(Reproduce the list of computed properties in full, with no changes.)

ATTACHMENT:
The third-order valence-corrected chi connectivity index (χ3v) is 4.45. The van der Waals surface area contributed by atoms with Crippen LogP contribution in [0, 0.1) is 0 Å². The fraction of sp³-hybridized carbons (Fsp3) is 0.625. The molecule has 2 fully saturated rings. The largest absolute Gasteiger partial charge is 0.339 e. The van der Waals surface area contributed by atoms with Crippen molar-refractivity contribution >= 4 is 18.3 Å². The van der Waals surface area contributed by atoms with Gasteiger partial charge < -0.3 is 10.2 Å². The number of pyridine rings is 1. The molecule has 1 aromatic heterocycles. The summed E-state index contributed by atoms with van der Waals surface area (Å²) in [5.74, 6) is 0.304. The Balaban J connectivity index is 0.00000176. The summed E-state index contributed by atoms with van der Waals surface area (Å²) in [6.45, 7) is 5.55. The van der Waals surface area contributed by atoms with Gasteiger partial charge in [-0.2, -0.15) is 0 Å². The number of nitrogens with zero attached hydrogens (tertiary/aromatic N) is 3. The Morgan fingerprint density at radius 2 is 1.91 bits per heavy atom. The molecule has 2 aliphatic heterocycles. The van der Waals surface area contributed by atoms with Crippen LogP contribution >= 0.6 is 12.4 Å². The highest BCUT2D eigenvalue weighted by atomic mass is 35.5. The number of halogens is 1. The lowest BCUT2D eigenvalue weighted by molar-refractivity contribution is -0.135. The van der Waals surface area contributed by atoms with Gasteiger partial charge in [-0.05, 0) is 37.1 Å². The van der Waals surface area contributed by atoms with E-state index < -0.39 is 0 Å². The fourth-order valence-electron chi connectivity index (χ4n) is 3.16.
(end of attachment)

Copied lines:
The third-order valence-corrected chi connectivity index (χ3v) is 4.45. The van der Waals surface area contributed by atoms with Crippen LogP contribution in [0, 0.1) is 0 Å². The fraction of sp³-hybridized carbons (Fsp3) is 0.625. The molecule has 2 fully saturated rings. The largest absolute Gasteiger partial charge is 0.339 e. The van der Waals surface area contributed by atoms with Crippen molar-refractivity contribution >= 4 is 18.3 Å². The van der Waals surface area contributed by atoms with Gasteiger partial charge < -0.3 is 10.2 Å². The number of pyridine rings is 1. The molecule has 1 aromatic heterocycles. The summed E-state index contributed by atoms with van der Waals surface area (Å²) in [5.74, 6) is 0.304. The Balaban J connectivity index is 0.00000176. The summed E-state index contributed by atoms with van der Waals surface area (Å²) in [6.45, 7) is 5.55. The van der Waals surface area contributed by atoms with Gasteiger partial charge in [-0.2, -0.15) is 0 Å². The number of nitrogens with zero attached hydrogens (tertiary/aromatic N) is 3. The Morgan fingerprint density at radius 2 is 1.91 bits per heavy atom. The molecule has 2 aliphatic heterocycles. The van der Waals surface area contributed by atoms with Crippen LogP contribution >= 0.6 is 12.4 Å². The highest BCUT2D eigenvalue weighted by atomic mass is 35.5. The number of halogens is 1. The lowest BCUT2D eigenvalue weighted by molar-refractivity contribution is -0.135. The van der Waals surface area contributed by atoms with Gasteiger partial charge in [-0.05, 0) is 37.1 Å². The van der Waals surface area contributed by atoms with E-state index < -0.39 is 0 Å². The fourth-order valence-electron chi connectivity index (χ4n) is 3.16.